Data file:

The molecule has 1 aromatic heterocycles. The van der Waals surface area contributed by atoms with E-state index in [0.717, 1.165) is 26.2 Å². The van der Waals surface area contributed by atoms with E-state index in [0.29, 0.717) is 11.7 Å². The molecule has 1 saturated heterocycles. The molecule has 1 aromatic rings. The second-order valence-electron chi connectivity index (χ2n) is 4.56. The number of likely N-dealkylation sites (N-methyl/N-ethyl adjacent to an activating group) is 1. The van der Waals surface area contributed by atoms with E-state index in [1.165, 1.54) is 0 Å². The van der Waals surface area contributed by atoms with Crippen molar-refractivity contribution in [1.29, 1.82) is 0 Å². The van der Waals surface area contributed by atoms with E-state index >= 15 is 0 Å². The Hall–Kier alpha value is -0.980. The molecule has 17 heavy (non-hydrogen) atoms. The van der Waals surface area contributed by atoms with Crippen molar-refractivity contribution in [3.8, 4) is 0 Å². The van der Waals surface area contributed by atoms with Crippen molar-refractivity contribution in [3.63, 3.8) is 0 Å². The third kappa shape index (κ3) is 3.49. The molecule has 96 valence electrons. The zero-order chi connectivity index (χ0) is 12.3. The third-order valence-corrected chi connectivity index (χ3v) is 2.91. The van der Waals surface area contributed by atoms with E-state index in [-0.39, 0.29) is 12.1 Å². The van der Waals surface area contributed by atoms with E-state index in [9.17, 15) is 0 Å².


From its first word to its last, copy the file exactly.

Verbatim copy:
The molecule has 1 aromatic heterocycles. The van der Waals surface area contributed by atoms with E-state index in [0.717, 1.165) is 26.2 Å². The van der Waals surface area contributed by atoms with E-state index in [0.29, 0.717) is 11.7 Å². The molecule has 1 saturated heterocycles. The molecule has 1 aromatic rings. The second-order valence-electron chi connectivity index (χ2n) is 4.56. The number of likely N-dealkylation sites (N-methyl/N-ethyl adjacent to an activating group) is 1. The van der Waals surface area contributed by atoms with E-state index in [1.165, 1.54) is 0 Å². The van der Waals surface area contributed by atoms with Crippen molar-refractivity contribution in [1.29, 1.82) is 0 Å². The van der Waals surface area contributed by atoms with E-state index >= 15 is 0 Å². The Hall–Kier alpha value is -0.980. The molecule has 17 heavy (non-hydrogen) atoms. The van der Waals surface area contributed by atoms with Crippen molar-refractivity contribution in [3.8, 4) is 0 Å². The van der Waals surface area contributed by atoms with Crippen molar-refractivity contribution in [3.63, 3.8) is 0 Å². The third kappa shape index (κ3) is 3.49. The molecule has 96 valence electrons. The zero-order chi connectivity index (χ0) is 12.3. The third-order valence-corrected chi connectivity index (χ3v) is 2.91. The van der Waals surface area contributed by atoms with E-state index in [-0.39, 0.29) is 12.1 Å². The van der Waals surface area contributed by atoms with E-state index in [9.17, 15) is 0 Å².